But it’s not just a Canadian disaster, it’s an Alaskan disaster. While the breach occurred on Canadian soil, it will adversely impact Alaskan waters and Alaska wild salmon. As Senator Begich noted in an August 26 press release, “The dam failure validated the fears that Alaskans have regarding Canada’s proposed development of large-scale hardrock mines near transboundary rivers like the Unuk, Stikine, and Taku Rivers.” For Southeast fishermen, this is not welcome news. And what’s worse…Mount Polley is only the beginning.
In northwest British Columbia (B.C.), a mining boom has begun that could threaten Southeast rivers, salmon, and Alaskan jobs in fishing and tourism. There are currently 21 mining projects in Northwest BC that are either active or in the later stages of exploration. At least 5 of these projects are located along the Stikine, Taku, and Unuk Rivers, key salmon rivers that flow right into Southeast Alaska.
The development of large-scale hardrock mines in BC is alarming. Almost all of the proposed mines involve large-scale hydro projects, transmission lines, roads, and storage areas for acid-generating waste rock and mine tailings. Threats posed by these mines to water quality and salmon habitat include tailings dam breaches, spills, long-term acid mine drainage, and habitat fragmentation. These concerns prompted a group of 36 Canadian and U.S. scientists to write a letter warning officials of the environmental risks posed by transboundary mines. To see the letter in full, click here: Letter of Concern about Proposed Development in the Transboundary Watersheds
In Southeast, salmon are the lifeblood of our economy. Salmon fishing (including commercial, sport, and subsistence fishing) supports over 7,000 jobs in Southeast Alaska alone and generates nearly $1 billion a year for our regional economy. Keeping our waters clear of mine tailing contaminates and acid-mine drainage is vital for our economy and our livelihoods.
What can do we do stop BC mines from contaminating Southeast Alaska waters? We have to raise our individual and collective voices. We must call our representatives and elected officials and ask them to use all means necessary to protect wild salmon runs from BC mining development. We must act locally. On October 14, the Sitka City Assembly voted 5-0 to protect Southeast salmon streams from transboundary mines in BC. Bravo City Assembly members! To see the full resolution, click here: RES 2014-16 Transboundary Mines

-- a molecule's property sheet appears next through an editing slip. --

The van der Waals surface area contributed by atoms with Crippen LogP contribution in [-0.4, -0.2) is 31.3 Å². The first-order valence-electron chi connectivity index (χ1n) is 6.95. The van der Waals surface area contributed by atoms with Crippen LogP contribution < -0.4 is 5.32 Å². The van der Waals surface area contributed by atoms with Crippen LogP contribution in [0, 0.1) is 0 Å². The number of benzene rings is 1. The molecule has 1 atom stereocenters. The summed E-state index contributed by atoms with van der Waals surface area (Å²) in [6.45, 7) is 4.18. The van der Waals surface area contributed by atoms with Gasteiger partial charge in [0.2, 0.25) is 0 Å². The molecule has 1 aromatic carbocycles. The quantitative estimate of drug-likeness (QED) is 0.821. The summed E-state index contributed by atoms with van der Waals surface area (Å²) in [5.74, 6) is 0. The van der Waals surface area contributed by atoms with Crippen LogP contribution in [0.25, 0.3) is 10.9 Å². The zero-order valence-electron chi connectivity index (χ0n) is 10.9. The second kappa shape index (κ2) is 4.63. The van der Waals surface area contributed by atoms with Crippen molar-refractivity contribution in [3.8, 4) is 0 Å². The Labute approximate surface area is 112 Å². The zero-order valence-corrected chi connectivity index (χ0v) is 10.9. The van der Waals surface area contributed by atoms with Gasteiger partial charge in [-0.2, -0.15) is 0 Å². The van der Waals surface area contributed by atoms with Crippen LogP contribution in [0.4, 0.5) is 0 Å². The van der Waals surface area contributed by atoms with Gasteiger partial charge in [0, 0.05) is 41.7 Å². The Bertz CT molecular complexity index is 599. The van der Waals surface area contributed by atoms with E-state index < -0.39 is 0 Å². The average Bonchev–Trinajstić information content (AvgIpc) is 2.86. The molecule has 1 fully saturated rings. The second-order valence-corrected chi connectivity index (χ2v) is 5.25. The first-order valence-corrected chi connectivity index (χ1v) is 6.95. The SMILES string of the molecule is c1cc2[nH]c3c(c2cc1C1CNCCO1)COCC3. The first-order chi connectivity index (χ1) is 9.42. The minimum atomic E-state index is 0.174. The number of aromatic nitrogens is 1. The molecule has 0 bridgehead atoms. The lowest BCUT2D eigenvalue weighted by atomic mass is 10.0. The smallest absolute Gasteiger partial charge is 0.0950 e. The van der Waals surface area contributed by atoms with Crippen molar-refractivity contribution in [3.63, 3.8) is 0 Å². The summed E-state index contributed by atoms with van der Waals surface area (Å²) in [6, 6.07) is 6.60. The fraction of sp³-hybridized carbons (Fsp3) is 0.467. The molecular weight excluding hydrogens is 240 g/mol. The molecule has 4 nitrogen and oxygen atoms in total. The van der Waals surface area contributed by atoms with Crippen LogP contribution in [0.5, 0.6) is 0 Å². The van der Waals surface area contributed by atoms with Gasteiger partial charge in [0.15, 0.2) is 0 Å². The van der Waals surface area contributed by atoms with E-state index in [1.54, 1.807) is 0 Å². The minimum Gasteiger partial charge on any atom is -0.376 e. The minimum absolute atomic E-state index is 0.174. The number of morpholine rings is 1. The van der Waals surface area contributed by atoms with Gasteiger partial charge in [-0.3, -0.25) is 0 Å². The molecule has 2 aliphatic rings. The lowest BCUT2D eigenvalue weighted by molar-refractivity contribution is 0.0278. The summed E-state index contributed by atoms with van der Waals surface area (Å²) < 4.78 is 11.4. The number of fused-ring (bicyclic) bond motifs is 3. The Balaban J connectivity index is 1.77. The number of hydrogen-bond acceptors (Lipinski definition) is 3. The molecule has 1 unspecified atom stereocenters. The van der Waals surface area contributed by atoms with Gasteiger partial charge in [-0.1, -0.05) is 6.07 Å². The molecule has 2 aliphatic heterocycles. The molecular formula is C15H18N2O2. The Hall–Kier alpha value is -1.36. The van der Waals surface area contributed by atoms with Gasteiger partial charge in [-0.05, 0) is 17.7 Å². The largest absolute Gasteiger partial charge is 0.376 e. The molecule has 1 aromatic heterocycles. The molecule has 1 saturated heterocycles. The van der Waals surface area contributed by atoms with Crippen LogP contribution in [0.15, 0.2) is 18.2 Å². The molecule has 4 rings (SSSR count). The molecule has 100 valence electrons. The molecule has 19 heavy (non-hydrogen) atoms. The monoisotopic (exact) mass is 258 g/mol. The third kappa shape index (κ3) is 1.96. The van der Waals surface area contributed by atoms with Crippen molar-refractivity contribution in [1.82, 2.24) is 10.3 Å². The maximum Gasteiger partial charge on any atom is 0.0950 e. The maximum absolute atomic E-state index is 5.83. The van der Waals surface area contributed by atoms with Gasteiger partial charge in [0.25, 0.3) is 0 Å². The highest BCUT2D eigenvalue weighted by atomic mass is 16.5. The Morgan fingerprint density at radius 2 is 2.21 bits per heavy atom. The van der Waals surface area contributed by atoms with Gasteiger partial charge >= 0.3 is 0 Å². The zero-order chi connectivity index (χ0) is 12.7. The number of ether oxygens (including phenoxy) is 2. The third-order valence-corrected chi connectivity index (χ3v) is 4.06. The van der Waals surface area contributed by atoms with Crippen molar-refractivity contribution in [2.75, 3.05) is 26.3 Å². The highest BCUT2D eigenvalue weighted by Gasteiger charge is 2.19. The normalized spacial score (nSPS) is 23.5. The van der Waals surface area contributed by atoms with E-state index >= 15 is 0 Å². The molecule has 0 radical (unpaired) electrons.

With every day that passes, BC mine projects inch closer to completion. Take action today to protect Alaska salmon.
Hungry for Huckleberry Pie, Venison Stew, or Fresh Greens? Come to the Wild Foods Potluck on November 2nd!
Do you have some extra huckleberries lying around? Or perhaps a bit of venison you’re not quite sure what to do with? Well, we’ve got a solution for you: Prepare a dish for the Sitka Conservation Society’s Wild Foods Potluck!
What is the Wild Foods Potluck?
The Wild Foods Potluck is an annual event that celebrates the wild foods of Southeast Alaska. Each person or family is asked to bring a dish that incorporates a wild or local food. The event is hosted by the Sitka Conservation Society, an organization that has worked to protect Southeastern Alaska and the Tongass National Forest since 1967.
When / where is it?
The Wild Foods Potluck will take place on Sunday, November 2 at Centennial Hall. Doors will open at 5 p.m. and we ask that people arrive no later than 5:30 p.m. with a dish to share.
What should I bring to the potluck?
Bring a dish featuring food that was fished, foraged, picked, hunted, or cultivated in Southeast. If you don’t have any wild food to share, simply garnish your dish with some local flowers or garden plants. Prizes will be awarded for first place in the following categories: Best Entree, Best Side Dish, Best Dessert, Most Creative, and Best Kids Entry.
Here’s just a few examples of local and wild foods you can incorporate into a dish: wild berries, fish, cabbage, kale, bull kelp, beach asparagus, mushrooms….the possibilities are endless!
What else can I expect?